I have been messing with stacking multiple layers of Spatial Poolers together and see what happens. I originally thought this is a bad idea, but heck, stacked RBMs are a thing. Why not Stacked Spatial Pooler?
The setup is simple.
- Train a stack of N SpatialPoolers with random values between 0~1. Encoded using GridCell
- Encode and send the value 0.5 to the stack of SPs and get the output.
- Encode and send values from 0~1. See how many bits overlap with 0.5.
Since Spatial Pooler is almost a dimension reduction algorithm. I suppose like any dimension reduction algorithm, the more you do reduce, the less of information gets through and thus HTM should have a harder time to distinguish between values as I stack more and more SPs together. So, when I stacked enough SPs together, the plot of overlapping bits should become a flat line.
Here is the source code:
You will need
to run the experiment.
This is a plot of how many bits overlapped when there is no SP. The encoded value goes straight from encoder to comparison.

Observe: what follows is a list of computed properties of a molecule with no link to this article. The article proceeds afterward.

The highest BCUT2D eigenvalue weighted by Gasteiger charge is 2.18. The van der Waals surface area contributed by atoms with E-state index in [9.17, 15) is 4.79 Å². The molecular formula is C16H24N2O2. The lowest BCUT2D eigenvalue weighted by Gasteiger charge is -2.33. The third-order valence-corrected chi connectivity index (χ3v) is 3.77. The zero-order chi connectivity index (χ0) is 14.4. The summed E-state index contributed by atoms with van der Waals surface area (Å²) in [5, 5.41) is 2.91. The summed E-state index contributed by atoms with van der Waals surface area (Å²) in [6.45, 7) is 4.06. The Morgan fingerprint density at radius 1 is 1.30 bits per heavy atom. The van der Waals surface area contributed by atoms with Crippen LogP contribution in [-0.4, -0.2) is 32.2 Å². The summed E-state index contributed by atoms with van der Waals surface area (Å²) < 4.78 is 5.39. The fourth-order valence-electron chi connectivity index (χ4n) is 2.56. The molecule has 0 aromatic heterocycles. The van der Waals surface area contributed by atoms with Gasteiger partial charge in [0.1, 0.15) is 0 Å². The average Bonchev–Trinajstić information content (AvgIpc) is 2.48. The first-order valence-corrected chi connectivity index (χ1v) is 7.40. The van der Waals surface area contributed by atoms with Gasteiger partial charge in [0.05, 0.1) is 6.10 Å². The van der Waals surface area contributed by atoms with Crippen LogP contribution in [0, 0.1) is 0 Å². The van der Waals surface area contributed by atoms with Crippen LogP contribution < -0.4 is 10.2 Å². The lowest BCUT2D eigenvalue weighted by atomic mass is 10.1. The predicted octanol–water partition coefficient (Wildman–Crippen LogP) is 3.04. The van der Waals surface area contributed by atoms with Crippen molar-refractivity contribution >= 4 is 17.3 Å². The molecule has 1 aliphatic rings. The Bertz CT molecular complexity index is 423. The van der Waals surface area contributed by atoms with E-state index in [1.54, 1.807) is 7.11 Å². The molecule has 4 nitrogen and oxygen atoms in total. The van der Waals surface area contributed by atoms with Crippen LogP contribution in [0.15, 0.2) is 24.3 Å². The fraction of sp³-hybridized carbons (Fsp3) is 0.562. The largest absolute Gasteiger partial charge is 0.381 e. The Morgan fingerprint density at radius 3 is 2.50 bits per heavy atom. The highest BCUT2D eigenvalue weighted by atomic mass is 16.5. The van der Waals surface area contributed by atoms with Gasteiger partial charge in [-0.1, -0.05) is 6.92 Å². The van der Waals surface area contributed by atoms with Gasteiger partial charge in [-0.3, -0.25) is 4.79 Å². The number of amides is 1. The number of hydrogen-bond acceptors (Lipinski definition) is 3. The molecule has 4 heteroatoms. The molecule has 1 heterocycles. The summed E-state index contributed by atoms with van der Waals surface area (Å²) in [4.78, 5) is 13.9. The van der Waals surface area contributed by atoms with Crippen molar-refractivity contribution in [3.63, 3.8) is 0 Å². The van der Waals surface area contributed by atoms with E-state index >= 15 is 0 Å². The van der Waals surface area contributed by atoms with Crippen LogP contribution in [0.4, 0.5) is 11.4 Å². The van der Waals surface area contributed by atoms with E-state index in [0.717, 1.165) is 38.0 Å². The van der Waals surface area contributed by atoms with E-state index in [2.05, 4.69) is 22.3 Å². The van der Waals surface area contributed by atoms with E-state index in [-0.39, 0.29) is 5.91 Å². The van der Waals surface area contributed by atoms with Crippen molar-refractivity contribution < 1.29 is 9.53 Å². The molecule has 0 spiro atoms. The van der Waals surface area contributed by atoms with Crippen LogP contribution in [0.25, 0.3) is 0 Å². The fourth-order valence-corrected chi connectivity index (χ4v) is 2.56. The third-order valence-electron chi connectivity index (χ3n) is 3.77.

And with 1 SP. The plot looks more concentrated.
With 2 Spatial Poolers, it gets rectangular-ish
With 4 Spatial Poolers, it gets really like a rectangle
At 8 Spatial Poolers, it becomes an rectangle. Also a funny thing I find is that the base of the plotted shape seems doesn’t widen up. Instead they contracts.
And with 16 SPs. It is the same as with 8 SPs. Nothing changes. Why? Why does stacking SPs together concentrates the activation. This makes no seance mathematically.
I was expecting the plot goes from a bell-shape initially (which I gets right) to a flat line as more and more SP are stacked together. But no, instead the values that can activate the final layer of SP gets more and more concentrated.
Maybe this is how the Neo cortex stabilizes and categorizes data? By using multiple layers of Spatial Poolers? Any comments or theory on why this is happening?